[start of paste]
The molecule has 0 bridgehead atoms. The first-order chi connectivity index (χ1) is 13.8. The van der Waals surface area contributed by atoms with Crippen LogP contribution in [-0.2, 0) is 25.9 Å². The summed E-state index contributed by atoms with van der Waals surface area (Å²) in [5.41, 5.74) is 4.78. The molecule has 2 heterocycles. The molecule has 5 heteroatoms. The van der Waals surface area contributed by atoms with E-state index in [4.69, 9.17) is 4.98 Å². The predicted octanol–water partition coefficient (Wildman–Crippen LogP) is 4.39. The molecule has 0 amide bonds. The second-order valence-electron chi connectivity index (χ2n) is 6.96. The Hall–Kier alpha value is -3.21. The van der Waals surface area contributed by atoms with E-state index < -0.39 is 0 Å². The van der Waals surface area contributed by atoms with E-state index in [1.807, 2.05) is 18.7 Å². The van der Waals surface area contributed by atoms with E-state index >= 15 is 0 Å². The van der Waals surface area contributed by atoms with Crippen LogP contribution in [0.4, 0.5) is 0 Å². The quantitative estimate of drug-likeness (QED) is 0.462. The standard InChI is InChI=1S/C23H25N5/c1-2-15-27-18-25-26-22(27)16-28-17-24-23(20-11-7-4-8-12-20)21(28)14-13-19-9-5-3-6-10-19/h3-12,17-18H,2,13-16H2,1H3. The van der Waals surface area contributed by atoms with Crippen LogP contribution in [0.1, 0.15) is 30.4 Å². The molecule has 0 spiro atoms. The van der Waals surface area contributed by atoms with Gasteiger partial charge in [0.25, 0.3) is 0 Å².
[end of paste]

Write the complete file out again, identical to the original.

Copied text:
The molecule has 0 bridgehead atoms. The first-order chi connectivity index (χ1) is 13.8. The van der Waals surface area contributed by atoms with Crippen LogP contribution in [-0.2, 0) is 25.9 Å². The summed E-state index contributed by atoms with van der Waals surface area (Å²) in [5.41, 5.74) is 4.78. The molecule has 2 heterocycles. The molecule has 5 heteroatoms. The van der Waals surface area contributed by atoms with E-state index in [4.69, 9.17) is 4.98 Å². The predicted octanol–water partition coefficient (Wildman–Crippen LogP) is 4.39. The molecule has 0 amide bonds. The second-order valence-electron chi connectivity index (χ2n) is 6.96. The Hall–Kier alpha value is -3.21. The van der Waals surface area contributed by atoms with E-state index < -0.39 is 0 Å². The van der Waals surface area contributed by atoms with E-state index in [1.807, 2.05) is 18.7 Å². The van der Waals surface area contributed by atoms with E-state index >= 15 is 0 Å². The van der Waals surface area contributed by atoms with Crippen LogP contribution in [0.4, 0.5) is 0 Å². The quantitative estimate of drug-likeness (QED) is 0.462. The standard InChI is InChI=1S/C23H25N5/c1-2-15-27-18-25-26-22(27)16-28-17-24-23(20-11-7-4-8-12-20)21(28)14-13-19-9-5-3-6-10-19/h3-12,17-18H,2,13-16H2,1H3. The van der Waals surface area contributed by atoms with Crippen LogP contribution in [0.1, 0.15) is 30.4 Å². The molecule has 0 spiro atoms. The van der Waals surface area contributed by atoms with Gasteiger partial charge in [0.25, 0.3) is 0 Å².